Feb. 27, 1942 (Friday)

Indian Ocean

That town of Broome certainly reminded me of nothing so much as a western cowtown or mining town. It was small and dusty, and everything was built of corrugated iron. It certainly is a last outpost — and yet I don’t think I’d mind it. Maybe it’s because I really do miss that Southern California Arizona desert country.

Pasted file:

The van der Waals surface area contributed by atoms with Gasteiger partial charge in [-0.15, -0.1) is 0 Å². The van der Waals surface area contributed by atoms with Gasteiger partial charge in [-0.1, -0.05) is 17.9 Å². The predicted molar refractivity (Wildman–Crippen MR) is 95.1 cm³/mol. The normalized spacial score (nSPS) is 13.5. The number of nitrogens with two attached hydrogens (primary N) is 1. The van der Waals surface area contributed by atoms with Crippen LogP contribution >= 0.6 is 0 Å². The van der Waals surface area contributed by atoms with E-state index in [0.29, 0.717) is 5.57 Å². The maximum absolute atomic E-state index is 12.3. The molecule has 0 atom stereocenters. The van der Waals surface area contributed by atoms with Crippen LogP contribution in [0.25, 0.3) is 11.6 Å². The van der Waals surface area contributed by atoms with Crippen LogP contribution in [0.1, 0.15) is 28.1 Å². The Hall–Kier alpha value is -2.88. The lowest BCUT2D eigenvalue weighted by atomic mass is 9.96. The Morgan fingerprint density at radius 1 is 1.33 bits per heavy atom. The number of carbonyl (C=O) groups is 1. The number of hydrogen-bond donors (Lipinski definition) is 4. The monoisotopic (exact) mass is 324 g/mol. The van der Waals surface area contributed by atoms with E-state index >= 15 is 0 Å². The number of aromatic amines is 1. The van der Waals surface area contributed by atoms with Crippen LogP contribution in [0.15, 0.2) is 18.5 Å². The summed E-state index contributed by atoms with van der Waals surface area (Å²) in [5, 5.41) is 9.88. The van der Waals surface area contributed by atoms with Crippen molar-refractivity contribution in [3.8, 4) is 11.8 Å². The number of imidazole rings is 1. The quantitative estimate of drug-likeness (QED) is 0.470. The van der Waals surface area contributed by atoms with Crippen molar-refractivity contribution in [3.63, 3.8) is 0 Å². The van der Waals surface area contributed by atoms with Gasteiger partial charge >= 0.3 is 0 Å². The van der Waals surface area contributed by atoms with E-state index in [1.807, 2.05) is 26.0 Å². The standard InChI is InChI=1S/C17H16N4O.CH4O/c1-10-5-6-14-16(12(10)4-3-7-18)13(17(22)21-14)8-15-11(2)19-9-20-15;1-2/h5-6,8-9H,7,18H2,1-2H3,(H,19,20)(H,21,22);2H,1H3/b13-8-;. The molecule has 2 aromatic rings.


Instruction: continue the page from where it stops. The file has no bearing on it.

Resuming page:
Headed southwest at 15 knots about 1130 this morning when lookout spotted a yellow-winged, four-engine, Japanese, Kawanishi Type 97, flying boat, skulking along the water, and stealing quick looks at us from over the horizon. He disappeared, only to return a half hour later at about 8,000 feet. The second appearance was obviously in the form of a bombing run. He approached from the port quarter as general quarters sounded thru the ship and everyone grabbed their steel helmets and lifejackets (good against shrapnel) and rushed up on deck, leaving their chow behind. As we have no antiaircraft protection for anything over 1000 feet, we just flopped out on deck and waited for the inevitable. I stared up at him, and as he got closer could see the two red circles at the wingtips. Momentarily, I caught a glint, from, his port wing and realize that a bomb was on its way. As he dropped we swung wildly to starboard, and a second or so later there was a dull “woom” and a column of water shot skyward at about 300 yards on the port beam. He slowly turned away, then returned for one more, no-drop, run, before disappearing north over the horizon.

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